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24 hours rehab
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02038 115 619

Residential Alcohol Rehab Treatment Explained

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Residential Alcohol Addiction Treatment

There are many different ways to treat alcohol addiction; however, in the most challenging – and dangerous – cases, residential treatment is typically the best option.

What is Residential Alcohol Addiction Rehab Treatment?

As the name suggests, residential alcohol addiction rehab treatment is the treatment of alcohol addiction in a residential rehabilitation (rehab) facility. Rehabs often provide treatment on both an inpatient or an outpatient basis, and although these facilities might be called “residential rehabs” it is usually only the inpatient treatment option, during which an addict will reside in the facility itself, which would be described as “residential” treatment (though outpatient programmes might also have some residential components).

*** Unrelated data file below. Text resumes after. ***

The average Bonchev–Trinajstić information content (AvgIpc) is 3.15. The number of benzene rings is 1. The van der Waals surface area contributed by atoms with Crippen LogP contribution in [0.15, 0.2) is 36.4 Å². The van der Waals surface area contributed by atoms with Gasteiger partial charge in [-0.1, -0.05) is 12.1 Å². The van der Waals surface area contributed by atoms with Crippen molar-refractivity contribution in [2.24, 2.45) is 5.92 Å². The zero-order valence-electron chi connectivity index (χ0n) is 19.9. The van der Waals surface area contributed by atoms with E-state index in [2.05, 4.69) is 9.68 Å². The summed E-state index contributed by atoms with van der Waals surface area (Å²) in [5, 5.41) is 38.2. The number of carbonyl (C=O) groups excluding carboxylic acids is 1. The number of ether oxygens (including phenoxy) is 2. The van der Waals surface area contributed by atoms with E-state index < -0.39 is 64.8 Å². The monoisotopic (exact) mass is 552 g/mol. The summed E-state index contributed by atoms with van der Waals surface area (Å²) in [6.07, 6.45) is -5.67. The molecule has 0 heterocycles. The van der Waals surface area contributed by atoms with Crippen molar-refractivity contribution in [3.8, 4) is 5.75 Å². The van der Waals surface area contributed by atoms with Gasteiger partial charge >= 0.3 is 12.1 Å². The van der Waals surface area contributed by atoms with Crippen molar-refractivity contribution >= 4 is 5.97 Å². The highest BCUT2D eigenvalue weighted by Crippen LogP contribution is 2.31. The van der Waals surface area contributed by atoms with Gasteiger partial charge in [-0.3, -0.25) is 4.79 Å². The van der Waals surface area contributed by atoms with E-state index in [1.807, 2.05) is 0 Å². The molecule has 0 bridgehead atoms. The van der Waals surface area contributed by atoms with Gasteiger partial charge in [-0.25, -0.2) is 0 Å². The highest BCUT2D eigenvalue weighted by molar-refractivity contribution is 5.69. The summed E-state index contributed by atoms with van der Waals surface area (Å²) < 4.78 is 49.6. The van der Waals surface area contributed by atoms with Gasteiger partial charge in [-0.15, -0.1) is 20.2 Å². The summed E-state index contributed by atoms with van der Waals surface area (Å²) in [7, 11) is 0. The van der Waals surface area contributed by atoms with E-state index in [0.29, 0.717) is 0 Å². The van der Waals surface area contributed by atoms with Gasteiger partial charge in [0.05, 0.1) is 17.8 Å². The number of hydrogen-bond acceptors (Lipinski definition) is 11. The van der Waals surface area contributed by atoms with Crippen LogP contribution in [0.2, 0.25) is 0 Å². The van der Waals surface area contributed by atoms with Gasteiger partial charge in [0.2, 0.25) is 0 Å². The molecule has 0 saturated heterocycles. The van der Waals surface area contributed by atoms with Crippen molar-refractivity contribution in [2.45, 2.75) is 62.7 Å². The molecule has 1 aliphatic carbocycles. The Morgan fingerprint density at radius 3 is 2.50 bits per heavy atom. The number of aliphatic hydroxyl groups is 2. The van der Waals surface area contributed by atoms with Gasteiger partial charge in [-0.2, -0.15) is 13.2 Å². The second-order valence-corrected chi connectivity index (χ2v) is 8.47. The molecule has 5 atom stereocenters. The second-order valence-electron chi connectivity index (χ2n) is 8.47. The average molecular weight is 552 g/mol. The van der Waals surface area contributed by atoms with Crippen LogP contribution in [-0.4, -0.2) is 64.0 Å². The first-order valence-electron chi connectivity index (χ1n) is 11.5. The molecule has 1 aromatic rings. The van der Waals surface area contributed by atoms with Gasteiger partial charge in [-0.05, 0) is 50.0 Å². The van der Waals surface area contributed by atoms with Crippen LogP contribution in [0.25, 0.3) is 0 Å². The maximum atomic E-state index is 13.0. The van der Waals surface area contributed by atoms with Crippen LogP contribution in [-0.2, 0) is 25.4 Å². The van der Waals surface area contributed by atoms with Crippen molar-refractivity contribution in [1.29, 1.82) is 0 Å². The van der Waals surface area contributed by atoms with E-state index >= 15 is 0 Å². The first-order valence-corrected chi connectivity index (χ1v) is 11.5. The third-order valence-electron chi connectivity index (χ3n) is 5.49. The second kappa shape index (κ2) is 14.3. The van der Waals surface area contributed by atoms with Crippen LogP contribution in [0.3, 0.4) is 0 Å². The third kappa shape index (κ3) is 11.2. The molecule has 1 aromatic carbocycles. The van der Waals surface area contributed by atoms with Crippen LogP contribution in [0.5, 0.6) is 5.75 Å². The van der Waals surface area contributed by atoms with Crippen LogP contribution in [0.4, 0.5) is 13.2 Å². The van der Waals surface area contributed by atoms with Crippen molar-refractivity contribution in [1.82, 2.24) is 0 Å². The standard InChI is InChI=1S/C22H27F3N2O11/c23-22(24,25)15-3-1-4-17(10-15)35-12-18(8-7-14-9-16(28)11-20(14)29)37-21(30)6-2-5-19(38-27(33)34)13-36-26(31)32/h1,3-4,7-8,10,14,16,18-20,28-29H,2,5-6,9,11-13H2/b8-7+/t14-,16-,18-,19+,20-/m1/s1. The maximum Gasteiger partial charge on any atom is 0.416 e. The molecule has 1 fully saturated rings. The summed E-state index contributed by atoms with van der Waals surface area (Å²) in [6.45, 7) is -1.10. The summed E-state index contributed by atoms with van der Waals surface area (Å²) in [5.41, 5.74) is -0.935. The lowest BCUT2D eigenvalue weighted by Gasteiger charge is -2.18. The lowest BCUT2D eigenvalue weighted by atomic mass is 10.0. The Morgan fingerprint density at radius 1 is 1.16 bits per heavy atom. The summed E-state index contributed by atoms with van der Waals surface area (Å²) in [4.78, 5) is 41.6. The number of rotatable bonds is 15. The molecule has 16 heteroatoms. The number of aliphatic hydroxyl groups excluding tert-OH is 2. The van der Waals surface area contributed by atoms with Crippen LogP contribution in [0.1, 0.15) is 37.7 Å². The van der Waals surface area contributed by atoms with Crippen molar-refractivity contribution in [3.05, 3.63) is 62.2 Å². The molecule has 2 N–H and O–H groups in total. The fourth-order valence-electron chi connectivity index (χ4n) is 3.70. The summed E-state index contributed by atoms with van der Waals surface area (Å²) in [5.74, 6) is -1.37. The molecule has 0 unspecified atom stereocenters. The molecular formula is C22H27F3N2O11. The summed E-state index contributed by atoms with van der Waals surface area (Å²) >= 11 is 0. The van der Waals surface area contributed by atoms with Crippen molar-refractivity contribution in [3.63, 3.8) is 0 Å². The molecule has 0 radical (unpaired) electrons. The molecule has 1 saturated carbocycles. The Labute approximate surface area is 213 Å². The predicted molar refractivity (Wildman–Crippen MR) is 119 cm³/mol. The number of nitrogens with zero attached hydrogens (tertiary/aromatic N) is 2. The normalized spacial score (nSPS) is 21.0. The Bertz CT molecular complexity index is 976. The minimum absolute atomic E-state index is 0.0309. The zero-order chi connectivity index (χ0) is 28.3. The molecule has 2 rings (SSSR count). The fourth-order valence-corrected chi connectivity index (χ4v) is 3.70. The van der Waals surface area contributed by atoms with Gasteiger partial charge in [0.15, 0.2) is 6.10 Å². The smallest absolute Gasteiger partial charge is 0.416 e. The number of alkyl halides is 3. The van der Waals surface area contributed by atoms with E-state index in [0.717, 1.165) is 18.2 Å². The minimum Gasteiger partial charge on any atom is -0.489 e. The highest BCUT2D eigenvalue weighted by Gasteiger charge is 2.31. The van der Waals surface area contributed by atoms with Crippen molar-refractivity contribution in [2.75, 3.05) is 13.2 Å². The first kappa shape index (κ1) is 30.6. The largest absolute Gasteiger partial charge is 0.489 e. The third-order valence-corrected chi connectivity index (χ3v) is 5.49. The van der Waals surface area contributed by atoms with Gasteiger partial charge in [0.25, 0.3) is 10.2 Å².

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Residential rehab stays usually last for between one and three months (though shorter and more intensive, or longer, treatment programmes may be given as and when appropriate) and comprise the provision of a comprehensive addiction treatment plan within a confidential, secure, pleasant and friendly environment conducive to healing, thinking and recovery. Treatment will normally include a detoxification (detox) phase, during which withdrawal will be managed and monitored by experienced doctors (with withdrawal symptoms potentially alleviated to a degree by medication) followed by therapy, with other elements including fitness and dietary planning being provided throughout the programme.

Alcohol addicts in residential treatment will enjoy the 24/7 onsite presence of medical professionals working to ensure their safety and comfort, and potentially from the provision of medicine if required; they will also be able to benefit from the presence of other individuals in treatment, who can offer support and companionship as well as advice based on their own experiences of addiction and the struggles of recovery.